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Sweet, crisp community strategy

Parks & Rec board approves Emmet County wellness coalition's edible orchard idea

By Amy H. Peterson - Staff Writer | Oct 15, 2020

From the Sept. 17 issue of the Estherville News — look for an update on the edible orchard in an upcoming issue.

For a year or more, the Emmet County Wellness Coalition has been working on a Healthy Communities strategy with Wellmark. Among its ideas for promoting wellness in the county is that of edible orchards. Communities with edible orchards plant fruit trees in public spaces like city parks, making fresh fruit, in season, available to anyone. According to city administrator Penny Clayton, yes someone could come in and take bushels away to put up, to make into sauce, breads, cakes, pies and cider. The ethic is to take only what your household can use and leave the rest for others, but community members would be encouraged to take what they really want, because fallen, unpicked apples could quickly become sort of a mess.

The city would purchase young trees, and it would be five years or more before they would be mature enough to bear fruit. It is an investment in the future.

Community orchards have become increasingly popular in the U.S during the last decade: they have existed in the U.K, Portugal and other European countries since the 1990s. The movement is called urban food forestry, and researchers Kyle Clark and Kimberly A. Nicholas believe it is not a passing trend, but will contribute to sustainable living in communities and help cities faced with challenges like food security, climate change, and poverty.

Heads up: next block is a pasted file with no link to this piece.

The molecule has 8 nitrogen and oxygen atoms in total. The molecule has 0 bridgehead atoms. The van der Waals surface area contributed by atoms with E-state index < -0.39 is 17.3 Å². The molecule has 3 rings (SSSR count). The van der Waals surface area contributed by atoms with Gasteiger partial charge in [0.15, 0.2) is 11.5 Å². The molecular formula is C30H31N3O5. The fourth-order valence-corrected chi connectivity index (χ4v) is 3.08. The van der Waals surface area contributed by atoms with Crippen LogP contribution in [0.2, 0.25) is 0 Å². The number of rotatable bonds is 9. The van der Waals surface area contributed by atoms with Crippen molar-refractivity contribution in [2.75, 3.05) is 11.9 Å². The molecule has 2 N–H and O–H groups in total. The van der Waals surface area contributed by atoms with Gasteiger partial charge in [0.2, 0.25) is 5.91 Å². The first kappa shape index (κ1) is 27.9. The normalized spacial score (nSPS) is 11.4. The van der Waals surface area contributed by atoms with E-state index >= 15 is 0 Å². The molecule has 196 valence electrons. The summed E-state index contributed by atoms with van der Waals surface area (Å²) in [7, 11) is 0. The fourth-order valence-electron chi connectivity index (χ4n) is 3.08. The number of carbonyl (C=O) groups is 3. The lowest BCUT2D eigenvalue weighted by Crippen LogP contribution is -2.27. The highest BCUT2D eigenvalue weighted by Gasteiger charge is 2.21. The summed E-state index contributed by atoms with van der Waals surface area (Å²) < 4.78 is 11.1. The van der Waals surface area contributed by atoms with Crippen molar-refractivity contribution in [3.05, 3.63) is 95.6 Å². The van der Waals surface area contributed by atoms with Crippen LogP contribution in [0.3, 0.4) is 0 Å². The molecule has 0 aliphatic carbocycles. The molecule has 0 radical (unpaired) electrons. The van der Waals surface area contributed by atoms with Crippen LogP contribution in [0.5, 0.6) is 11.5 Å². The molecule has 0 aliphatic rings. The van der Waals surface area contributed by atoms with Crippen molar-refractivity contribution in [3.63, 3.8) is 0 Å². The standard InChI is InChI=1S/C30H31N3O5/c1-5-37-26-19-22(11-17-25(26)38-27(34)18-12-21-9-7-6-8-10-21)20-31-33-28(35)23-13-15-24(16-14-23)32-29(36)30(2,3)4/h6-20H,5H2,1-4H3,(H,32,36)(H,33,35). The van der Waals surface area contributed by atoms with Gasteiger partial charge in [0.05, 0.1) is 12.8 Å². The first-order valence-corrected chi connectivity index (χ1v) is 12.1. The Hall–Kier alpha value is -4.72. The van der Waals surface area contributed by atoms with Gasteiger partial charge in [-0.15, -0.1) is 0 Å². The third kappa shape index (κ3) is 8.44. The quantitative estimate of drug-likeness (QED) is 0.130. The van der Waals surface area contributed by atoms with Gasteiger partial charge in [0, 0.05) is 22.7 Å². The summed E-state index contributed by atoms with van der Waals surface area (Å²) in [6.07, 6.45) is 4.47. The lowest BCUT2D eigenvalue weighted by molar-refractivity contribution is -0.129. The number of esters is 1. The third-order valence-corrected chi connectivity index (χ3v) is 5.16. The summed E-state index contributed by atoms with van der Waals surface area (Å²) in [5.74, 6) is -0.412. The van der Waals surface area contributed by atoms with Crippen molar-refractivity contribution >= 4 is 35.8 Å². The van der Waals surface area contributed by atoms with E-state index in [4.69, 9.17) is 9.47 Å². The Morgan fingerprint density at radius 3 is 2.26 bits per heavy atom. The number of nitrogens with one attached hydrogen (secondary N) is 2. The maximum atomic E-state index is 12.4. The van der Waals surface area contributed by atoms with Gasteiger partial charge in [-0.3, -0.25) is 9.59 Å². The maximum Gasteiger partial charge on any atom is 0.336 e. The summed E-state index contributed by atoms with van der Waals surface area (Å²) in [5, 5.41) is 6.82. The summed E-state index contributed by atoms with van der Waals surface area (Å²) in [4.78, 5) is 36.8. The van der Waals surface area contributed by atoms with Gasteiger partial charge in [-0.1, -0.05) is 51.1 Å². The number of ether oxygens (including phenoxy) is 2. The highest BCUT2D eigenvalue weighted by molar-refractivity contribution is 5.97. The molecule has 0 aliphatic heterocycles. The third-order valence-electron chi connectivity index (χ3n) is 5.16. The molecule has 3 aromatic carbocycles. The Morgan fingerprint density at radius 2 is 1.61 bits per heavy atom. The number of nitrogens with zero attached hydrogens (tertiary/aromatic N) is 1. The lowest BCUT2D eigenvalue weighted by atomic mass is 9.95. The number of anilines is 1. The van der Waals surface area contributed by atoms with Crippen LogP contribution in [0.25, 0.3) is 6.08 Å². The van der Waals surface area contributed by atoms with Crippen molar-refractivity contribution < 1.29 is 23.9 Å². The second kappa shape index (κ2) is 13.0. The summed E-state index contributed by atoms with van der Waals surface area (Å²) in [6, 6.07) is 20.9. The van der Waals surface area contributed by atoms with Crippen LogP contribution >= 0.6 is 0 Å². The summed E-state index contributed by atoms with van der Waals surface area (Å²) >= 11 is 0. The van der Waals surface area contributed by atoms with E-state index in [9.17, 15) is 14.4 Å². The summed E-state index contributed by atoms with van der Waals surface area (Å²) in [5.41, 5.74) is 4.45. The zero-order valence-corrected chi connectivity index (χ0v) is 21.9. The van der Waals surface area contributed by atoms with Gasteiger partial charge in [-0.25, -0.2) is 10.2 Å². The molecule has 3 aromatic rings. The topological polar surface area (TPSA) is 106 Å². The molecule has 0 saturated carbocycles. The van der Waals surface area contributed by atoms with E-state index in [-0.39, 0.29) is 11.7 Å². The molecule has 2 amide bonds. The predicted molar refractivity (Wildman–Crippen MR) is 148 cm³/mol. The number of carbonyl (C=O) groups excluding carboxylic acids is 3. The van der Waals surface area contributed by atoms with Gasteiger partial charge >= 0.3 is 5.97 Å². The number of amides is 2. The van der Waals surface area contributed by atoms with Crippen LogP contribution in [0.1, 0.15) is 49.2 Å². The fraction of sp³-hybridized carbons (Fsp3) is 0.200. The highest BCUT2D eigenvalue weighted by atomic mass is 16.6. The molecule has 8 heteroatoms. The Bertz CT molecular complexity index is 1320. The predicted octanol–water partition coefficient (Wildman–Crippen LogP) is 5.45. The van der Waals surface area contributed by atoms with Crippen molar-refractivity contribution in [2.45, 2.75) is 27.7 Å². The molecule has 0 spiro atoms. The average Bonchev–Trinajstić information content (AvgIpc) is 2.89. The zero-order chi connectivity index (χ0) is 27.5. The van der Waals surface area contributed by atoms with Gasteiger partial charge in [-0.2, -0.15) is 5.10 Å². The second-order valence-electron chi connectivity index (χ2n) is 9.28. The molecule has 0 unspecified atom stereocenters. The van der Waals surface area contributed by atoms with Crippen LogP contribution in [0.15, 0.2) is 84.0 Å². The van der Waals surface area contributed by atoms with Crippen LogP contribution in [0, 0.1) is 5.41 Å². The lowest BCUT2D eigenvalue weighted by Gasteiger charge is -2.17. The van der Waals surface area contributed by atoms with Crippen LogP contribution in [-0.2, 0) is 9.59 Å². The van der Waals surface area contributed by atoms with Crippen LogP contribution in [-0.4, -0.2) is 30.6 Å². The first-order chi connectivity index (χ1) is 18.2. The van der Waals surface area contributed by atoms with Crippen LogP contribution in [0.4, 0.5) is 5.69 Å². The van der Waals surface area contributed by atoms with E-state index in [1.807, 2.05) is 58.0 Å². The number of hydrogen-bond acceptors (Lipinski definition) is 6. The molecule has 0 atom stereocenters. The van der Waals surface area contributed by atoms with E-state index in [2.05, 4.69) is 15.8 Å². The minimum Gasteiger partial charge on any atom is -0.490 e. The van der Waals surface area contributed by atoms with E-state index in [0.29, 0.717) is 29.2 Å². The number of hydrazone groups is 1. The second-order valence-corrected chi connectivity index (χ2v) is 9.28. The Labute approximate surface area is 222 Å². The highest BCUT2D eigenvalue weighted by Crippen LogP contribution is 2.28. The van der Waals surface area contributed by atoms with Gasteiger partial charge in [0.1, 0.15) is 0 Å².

Community orchards can bring fresh fruit to low-income communities, encourage local residents to live more sustainably, grow food for food banks, build community in the area surrounding the orchard, bring people into the parks and public spaces, and contribute to better health and nutrition in the community.

Fruit trees provide fruit and also shade. They improve water quality, keep harmful gases out of the atmosphere and may even deter crime. A study published in Scientific Journal’s publication Landscape and Urban Planning looked at crime rates in a specific urban area, combining geocoded crime point data and tree canopy data. Researchers found there is a strong inverse relationship between fruit tree canopy and the index of robbery, burglary, theft and shooting. In other words, there is some evidence that a fruit tree orchard could induce some would-be criminals to put down their weapons and burglary tools to eat an apple instead.

Unlike a community garden, which can provide lettuce, tomatoes or cucumbers for a day, trees can last for decades and provide everbearing bounties of fruit.

Fruit trees provide habitat for birds and insects, and shade for those of us on the ground. Tree roots help stem erosion and trees grow from drawing carbon in the atmosphere to produce oxygen.

According to the agriculture writer Alastair Bland, the presence of a tree, the constancy of the tree, has a spiritual element as well.

The Estherville Parks & Rec board did not decide on a specific location for or size of the edible orchard, but agreed with the premise that an edible orchard could benefit people in Estherville.